Long time lurker

Long time lurker

Forget TV and print, the place to be popular right now is the Internet. It’s not just for young people anymore, either: my parents use it to research, read, form friendships, and campaign for the Labour Party; and they’re, like, 100. Unlike the rest of my family, I am singularly terrible at being popular on the Internet. One sister takes well-liked selfies, and the other runs a highly successful anime-and-boy band Tumblr blog. I, on the other hand, have nearly 300 Facebook friends. This makes me one-quarter as popular as Don Brash. I had to change this. I had to go viral.

“Going viral” is the apex of Internet success: your idea is known to millions, perhaps billions, of people around the world, all staring into their computer boxes and sharing your ice challenge video, advice animal meme, or blog post. The constant sharing and clicking is occasionally deemed “mindless” by detractors, AKA Mitt Romney fans after a Mitt-based parody of Gangnam Style went viral in 2012, but Internet memes are one of the biggest sources of LOLs.

LOLing is one of the most pure forms of emotion, and to create it in someone is a beautiful thing. I didn’t just want to be an internet celebrity, I was going to make people smile. This is how to be remembered, I thought, and plunged into the world of being a first-time poster.

Tumblr blogs (Tumblogs)

One of the biggest Tumblogs over the past year has been Reasons My Son is Crying. It takes something that is apparently cute – children – and makes it ugly. These children are all crying, for completely ridiculous reasons. Greg Pembroke, father of two, didn’t expect people to relate to it as much as they did: “I think every parent experiences meltdowns and I was trying to have a little fun with it,” he said, but he reached a much broader crowd than just other parents in the same boat: he ended up with millions of hits, and guest spots on radio shows.

This blog, much more popular than its sister site Reasons My Son is Smiling, strikes the perfect balance between cute and upsetting; it’s just preposterous. It could also be cool with the young set because of the relief many young adults feel when they see it and realise how much they’ve improved over the years.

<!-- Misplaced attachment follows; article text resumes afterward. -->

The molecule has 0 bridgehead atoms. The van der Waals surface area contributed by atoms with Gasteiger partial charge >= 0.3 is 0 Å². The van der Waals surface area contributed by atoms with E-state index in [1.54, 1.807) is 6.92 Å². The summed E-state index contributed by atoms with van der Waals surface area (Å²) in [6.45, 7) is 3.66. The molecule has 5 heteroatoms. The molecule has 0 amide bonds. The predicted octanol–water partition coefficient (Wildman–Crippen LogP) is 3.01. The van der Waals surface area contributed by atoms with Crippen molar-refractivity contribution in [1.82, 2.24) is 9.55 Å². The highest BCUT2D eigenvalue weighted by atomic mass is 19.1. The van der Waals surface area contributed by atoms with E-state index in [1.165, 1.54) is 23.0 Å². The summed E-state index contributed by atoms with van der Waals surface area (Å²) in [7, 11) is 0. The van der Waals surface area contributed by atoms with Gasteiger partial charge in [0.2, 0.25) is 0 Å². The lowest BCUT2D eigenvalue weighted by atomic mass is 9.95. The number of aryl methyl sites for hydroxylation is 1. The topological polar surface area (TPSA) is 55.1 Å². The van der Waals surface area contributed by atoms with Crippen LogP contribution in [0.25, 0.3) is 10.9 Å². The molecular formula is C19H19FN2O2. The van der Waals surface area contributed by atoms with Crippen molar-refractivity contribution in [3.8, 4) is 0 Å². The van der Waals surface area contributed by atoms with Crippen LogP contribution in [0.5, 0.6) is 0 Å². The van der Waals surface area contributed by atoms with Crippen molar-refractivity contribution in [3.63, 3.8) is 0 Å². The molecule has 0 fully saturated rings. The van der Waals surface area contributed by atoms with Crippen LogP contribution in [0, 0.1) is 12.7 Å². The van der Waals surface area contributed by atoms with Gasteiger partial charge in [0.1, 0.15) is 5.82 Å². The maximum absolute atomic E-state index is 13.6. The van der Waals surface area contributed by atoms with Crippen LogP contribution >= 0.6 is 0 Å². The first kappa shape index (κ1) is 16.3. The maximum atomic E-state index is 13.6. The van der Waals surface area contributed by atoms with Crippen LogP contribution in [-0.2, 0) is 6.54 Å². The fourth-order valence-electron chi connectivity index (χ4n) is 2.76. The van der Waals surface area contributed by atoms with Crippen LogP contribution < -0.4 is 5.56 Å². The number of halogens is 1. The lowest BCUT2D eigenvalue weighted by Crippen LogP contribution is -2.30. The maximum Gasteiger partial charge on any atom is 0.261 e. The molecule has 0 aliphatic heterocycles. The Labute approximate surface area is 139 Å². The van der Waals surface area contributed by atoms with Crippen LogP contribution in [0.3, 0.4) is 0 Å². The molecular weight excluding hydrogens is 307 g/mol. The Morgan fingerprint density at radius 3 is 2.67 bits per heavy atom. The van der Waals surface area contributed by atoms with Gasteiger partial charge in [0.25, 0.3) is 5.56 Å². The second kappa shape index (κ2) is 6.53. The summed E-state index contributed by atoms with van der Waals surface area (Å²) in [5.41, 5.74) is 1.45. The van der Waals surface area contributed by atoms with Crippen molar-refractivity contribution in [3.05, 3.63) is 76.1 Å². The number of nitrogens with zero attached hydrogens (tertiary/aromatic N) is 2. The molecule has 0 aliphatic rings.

Inspired by this blog and similar hits, such as Lesbians That Look Like Justin Bieber and Perez Hamilton, I delved into the world of themed blogging. Using what my MART330 class calls “bisociation,” I merged two different sides of Tumblr into one, just like Reasons: I created horrorexercises.tumblr.com. Horror Exercises takes the idea of “fitspiration” and merges it with worship and fear of the occult.

I used stock photographs of people demonstrating an exercise move, e.g. lunges, and gave them new titles, like “Satan’s Deadlift,” and descriptions to match.

By the end of the day, I had four followers. That’s twice as many as my real Tumblog, which I’ve had for months – a success! It’s harder to get things out there on Tumblr, unless you want to go ahead and tag all your stuff with #softgrunge. Making a name for yourself elsewhere, and then moving to the site, could be better: both Barack Obama and the restaurant chain Denny’s did it that way, and they’re very cool on the Internet.

Internet memes

Internet memes originated in dance. Well, kind of. Two of the earliest examples of something going viral on the Internet were gifs: a dancing baby; and the Hamster Dance. Back in the days of dial-up, these were the only reason the Internet had meaning; well, these and online doll-makers. My parents would willingly get off the phone just to watch the hamster dance, and a few years later we’d all crowd around the family desktop again to watch “Badger Badger Badger.”

Cute animals, then, have been around since the beginning of the social internet; cat memes were born early on from, legend says, the family emails of a mischevious witch deep in some German woods. Icanhazcheezburger was the most famous site for cats, and then dogs, and then different types of cat, and then pictures of other things, like Boromir with text; the single-frame, picture + text meme had arrived!

I chose to use First World Problems, because I could draw on my real-life experiences. I could never have used Foul Bachelorette Frog for that very reason; it’s too distant from my lavender-scented, organic lemon-buying reality. I went through the day waiting for something mildly frustrating to happen, and at dinnertime it struck.

I was mid-way through a scrumptious meal of cod on a light spinach orzo – it was Tuesday, so nothing too heavy – and I reached for my glass of Sav. It wasn’t nearly singeing my manicure on the tealights that frightened me; no, it was the instant when I realised that the coolness of the wine would take away the comfortable mouth warmth I’d built up. Would the next bite of fish be disgustingly tepid? I’m not ashamed to tell you that I was very afraid. I had to make a meme about this.
I thought this meme would make me look like I was in touch with the people, just like David Cunliffe. Disappointingly, it only got nine upvotes on Reddit, a website I joined expressly for this exercise. Memes like this have been used to comment on social discord and civil wars, so I thought I would have been more relatable. Apparently not. I felt like Paula Bennett; I was lying to myself. I am not in touch with the common person. I received one comment, saying it was worse when you brush your teeth before drinking orange juice. Who does that? Everyone knows that’s a stupid idea. You’re an idiot, /u/Naphthalocyanine.